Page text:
On December 10, 1979, Ann Dvorak passed away at age 68 from complications due to stomach cancer.
At the time of her death, Ann had lived on Oahu for twenty years, and been widowed for five (she actually outlived all three of her husbands). She had been a successful film actress, starred on Broadway, traveled the world, and survived life in London during World War II. For all her achievements, she died in relative obscurity and on a very fixed income, having had all of her money squandered by her last husband. Her ashes were spread off Waikiki Beach.
Yes, this was a crummy end to a rather extraordinary life, but at least she left behind a tangible legacy of great film performances. Instead of pondering the sad circumstances of her final days, pop Three on a Match, G Men, or Scarface in the DVD player and enjoy the enormous talents of Ann Dvorak.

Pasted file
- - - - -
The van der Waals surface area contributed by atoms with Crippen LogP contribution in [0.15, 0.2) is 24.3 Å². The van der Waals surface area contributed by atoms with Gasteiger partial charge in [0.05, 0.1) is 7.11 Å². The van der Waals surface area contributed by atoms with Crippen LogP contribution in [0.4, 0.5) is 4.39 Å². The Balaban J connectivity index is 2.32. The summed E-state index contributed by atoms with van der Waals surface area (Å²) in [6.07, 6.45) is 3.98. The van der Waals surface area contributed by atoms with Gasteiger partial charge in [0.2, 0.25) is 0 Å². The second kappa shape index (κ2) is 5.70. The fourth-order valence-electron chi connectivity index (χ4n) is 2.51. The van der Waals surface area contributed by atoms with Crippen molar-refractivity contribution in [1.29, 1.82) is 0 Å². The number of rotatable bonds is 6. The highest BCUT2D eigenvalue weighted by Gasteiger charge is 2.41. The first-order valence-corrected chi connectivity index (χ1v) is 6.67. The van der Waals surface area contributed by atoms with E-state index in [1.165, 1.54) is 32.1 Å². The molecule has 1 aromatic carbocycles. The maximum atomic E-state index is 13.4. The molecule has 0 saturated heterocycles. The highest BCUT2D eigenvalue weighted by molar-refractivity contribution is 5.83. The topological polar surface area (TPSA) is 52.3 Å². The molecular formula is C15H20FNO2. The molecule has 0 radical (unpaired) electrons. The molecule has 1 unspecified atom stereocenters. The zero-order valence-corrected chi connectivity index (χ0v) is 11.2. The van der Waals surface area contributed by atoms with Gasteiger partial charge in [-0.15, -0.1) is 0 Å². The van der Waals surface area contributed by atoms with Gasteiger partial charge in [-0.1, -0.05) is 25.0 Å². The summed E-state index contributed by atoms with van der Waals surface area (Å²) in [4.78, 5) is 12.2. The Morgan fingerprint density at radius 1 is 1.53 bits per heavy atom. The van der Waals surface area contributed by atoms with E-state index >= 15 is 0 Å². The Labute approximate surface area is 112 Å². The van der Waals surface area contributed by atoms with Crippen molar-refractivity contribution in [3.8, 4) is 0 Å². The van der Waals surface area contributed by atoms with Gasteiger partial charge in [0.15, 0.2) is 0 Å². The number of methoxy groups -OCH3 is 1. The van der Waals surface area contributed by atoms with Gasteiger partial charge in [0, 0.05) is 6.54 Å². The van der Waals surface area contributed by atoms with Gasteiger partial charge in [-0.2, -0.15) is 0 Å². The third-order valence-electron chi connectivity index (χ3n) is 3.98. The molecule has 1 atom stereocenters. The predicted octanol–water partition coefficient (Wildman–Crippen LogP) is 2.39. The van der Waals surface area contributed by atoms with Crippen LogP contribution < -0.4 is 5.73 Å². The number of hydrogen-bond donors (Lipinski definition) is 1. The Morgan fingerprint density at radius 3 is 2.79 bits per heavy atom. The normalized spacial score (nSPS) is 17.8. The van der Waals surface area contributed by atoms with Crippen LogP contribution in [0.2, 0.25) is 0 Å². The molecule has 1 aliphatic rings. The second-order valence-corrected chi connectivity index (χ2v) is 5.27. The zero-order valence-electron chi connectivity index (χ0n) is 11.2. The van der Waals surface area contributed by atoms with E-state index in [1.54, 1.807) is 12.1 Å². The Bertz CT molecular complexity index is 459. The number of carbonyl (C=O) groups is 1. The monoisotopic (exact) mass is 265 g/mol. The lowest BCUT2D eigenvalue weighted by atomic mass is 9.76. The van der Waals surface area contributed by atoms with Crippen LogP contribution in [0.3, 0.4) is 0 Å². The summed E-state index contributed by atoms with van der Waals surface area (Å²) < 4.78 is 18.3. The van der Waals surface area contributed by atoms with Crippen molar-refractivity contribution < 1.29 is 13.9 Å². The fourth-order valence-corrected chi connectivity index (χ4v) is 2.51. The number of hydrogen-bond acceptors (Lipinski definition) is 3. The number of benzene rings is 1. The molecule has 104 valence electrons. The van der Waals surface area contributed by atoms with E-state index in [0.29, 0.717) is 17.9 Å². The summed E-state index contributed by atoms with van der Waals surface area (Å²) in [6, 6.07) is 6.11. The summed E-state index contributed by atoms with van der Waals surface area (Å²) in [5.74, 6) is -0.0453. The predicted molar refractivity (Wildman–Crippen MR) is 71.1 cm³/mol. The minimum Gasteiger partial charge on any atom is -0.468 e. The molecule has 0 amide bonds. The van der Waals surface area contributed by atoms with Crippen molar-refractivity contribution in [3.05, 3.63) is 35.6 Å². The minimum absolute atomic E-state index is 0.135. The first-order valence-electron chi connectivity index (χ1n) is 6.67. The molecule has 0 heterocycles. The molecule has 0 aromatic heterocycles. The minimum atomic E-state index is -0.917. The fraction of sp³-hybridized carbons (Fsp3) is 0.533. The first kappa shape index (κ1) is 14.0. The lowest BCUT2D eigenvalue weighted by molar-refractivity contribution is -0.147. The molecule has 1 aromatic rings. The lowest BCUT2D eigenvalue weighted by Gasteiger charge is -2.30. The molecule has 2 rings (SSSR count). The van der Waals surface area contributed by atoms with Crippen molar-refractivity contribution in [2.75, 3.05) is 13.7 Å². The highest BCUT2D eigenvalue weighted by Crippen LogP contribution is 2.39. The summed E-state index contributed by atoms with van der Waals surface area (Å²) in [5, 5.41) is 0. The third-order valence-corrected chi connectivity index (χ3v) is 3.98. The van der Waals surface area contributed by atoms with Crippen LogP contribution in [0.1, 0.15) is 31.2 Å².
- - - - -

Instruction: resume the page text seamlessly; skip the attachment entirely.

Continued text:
A few months back, I was one of many Los Angeles Conservancy volunteers interviewed by Turner Classic Movies for a short piece about the many movie palaces in Downtown Los Angeles, and the annual Last Remaining Seats film series.
Mr. Mankiewicz was nice enough to humor me during the interview and asked questions about Ann Dvorak, which I figured would be cut out of the final product (they were). I still has a lot of fun waxing ecstatic about old movie theaters with the Turner crew.
For the sake of making this a Dvorak related post, I successfully pitched Scarface for the 2007 Last Remaining Seats, which played to a sold out crowed at the Alex Theater in Glendale, CA. My posse and I cheered very loudly when Ann first showed up on screen, which I am sure confused most people in the audience.